MG K Series Midget 1968 We’ve all lusted after an MG Midget over the years. One of Britain’s great sports cars. Compact, yes. Good Looking, yes. Easy to maintain, Yes. 147BHP Yes! Sorry what was that 147BHP? Yes, this 1968 MG Midget was Frontline Developments demonstrator. Its fitted with a K Series 1.8 litre engine, uprated suspension, brakes, and has had a thorough sniff of serious performance enhancing attention. Finished in Traditional British Racing Green and fitted with Grey leather seats, this is one complete and utter head case of a Midget, but as it looks almost standard, makes the most ideal Q Car. This Car has a massive spec: 1.8 Rover K Series Engine 147BHP with Rolling Road Confirmation 260 Fast Road Cams Emerald ECU Aluminium Radiator 5 Speed Type 9 Gearbox Strengthened Chassis Frontline Adjustable Telescopic Shock Absorbers to Front Uprated Anti Roll bar Frontline Adjustable Telescopic Shock Absorbers to Rear Lowered Leaf Springs to Rear uprated to 340lb Anti Tramp Bars Rear Traction Control Links Polybushed all round Limited Slip Diff EN40 Nitrided Half Shafts Double Hub Bearing Kit Customer Made Aluminium Fuel Tank with Anti Slosh Baffles So what we’re talking here is one seriously sorted Midget. 0-60 is reputedly around 6.5 seconds, and it feels like it. But it feels so well sorted on the road. We like outrageous Midgets, but we’ve never EVER had anything like this. This car will be ideal for someone wanting an interesting track day car, or something for Sprints and Hillclimbs. Or better still just for blowing 911’s off on country roads. Nothing will stick with this Midget other than a well ridden motorbike travelling from A to B on country roads. Be in no doubt, Frontline make a seriously well sorted car, and this car is just that. It’s not possible to buy more fun anywhere right now wearing an MG badge for £13995. Go on, you know you want to!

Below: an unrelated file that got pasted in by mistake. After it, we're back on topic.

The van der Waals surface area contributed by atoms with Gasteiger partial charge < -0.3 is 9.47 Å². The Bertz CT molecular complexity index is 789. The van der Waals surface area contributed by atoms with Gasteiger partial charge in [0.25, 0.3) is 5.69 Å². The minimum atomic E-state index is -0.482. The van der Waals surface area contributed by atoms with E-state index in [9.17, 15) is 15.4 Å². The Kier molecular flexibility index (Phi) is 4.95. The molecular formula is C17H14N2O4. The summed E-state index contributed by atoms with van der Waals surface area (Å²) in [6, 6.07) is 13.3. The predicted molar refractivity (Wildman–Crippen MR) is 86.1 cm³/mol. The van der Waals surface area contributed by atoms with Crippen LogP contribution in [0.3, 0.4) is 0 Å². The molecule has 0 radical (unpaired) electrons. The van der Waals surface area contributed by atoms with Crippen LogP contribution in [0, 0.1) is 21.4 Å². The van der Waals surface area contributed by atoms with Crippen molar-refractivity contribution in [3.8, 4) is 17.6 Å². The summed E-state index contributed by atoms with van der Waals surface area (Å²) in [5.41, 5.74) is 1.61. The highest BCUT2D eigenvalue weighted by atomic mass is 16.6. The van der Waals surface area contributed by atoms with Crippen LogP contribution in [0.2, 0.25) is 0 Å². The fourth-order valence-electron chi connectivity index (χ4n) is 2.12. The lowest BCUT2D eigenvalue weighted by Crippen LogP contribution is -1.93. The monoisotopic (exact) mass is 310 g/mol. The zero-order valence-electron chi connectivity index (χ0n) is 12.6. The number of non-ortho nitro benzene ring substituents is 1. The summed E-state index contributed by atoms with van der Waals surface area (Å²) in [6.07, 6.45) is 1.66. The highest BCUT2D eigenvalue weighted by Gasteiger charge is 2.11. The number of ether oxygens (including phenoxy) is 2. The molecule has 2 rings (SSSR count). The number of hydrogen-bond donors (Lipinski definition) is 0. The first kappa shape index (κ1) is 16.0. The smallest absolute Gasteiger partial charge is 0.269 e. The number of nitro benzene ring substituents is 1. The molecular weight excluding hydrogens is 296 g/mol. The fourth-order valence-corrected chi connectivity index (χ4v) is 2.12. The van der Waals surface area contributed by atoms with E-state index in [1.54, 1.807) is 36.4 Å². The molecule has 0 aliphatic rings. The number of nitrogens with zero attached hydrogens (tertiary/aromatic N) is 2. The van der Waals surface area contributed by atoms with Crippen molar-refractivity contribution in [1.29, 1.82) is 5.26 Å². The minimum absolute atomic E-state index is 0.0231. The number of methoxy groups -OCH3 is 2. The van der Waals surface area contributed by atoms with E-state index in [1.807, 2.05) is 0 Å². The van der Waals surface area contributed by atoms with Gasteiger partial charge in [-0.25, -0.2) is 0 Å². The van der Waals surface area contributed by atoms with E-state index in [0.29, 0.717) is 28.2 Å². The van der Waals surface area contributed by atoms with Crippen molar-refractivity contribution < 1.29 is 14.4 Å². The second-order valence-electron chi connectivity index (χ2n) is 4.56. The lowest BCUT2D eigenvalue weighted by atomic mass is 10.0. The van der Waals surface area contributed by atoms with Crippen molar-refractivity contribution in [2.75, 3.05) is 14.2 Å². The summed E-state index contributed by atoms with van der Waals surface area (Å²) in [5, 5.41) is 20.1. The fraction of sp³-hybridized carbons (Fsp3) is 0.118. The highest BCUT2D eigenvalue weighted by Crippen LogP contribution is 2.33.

• Year: 1968
    • Engine size: 1.8
    For sale
  • MG Midget

    £9,995 £9,995

    What can I say about MG Midgets. Great fun, easy to own, lots of fun, the list is endless. But here we have something a bit different. In fact this MG Midget, is not only special, but completely and utterly outrageous. The car was re-built with a new Heritage shell some time ago, and from the history file it looks like ait was restored from around 2002 to 2007. It was rebuilt in a stripped out form for racing and Hillclimbing. It’s fitted with uprated suspension and braking systems, but more importantly its fitted with a 1275cc Stage Two Engine. This engines comes complete with +40 Pistons Fast Road High Lift Cam Ported Head Oversized Valves. This Midget isn’t only stunning to look at, it’s an absolute blast to drive. I think it’s the quickest Midget we’ve ever had for sale. Are you looking for an MG Midget? Are you looking for something just a little bit different? Look no further this absolutely stunning car could be sat on your drive today for only £9995.

    • Year: 1967
    • Engine size: 1.3
    For sale
  • MG Midget

    £18,495 £18,495

    Here we have on offer a fabulous MG Midget FIA appendix 'K'Historic Racecar. FIA Bar code. Five races since total rebuild. 1098cc Webercarb 12G295 head Omega pistons Engine built by swiftune Close ratio straight cut gearbox Ray Davies Adjustable shockers etc. Ashley hardtop etc...... A competitive car used in the HRDC Historic racing championship and MGCC Ecurie GTS races. Ideal for MGCC /MGOC race meeting, Goodwood and most historic race meetings including gentleman racer events etc, or a great roadcar, outstanding condition Current V5C

    • Year: 1964
    • Mileage: 49600 mi
    • Engine size: 1.1
    For sale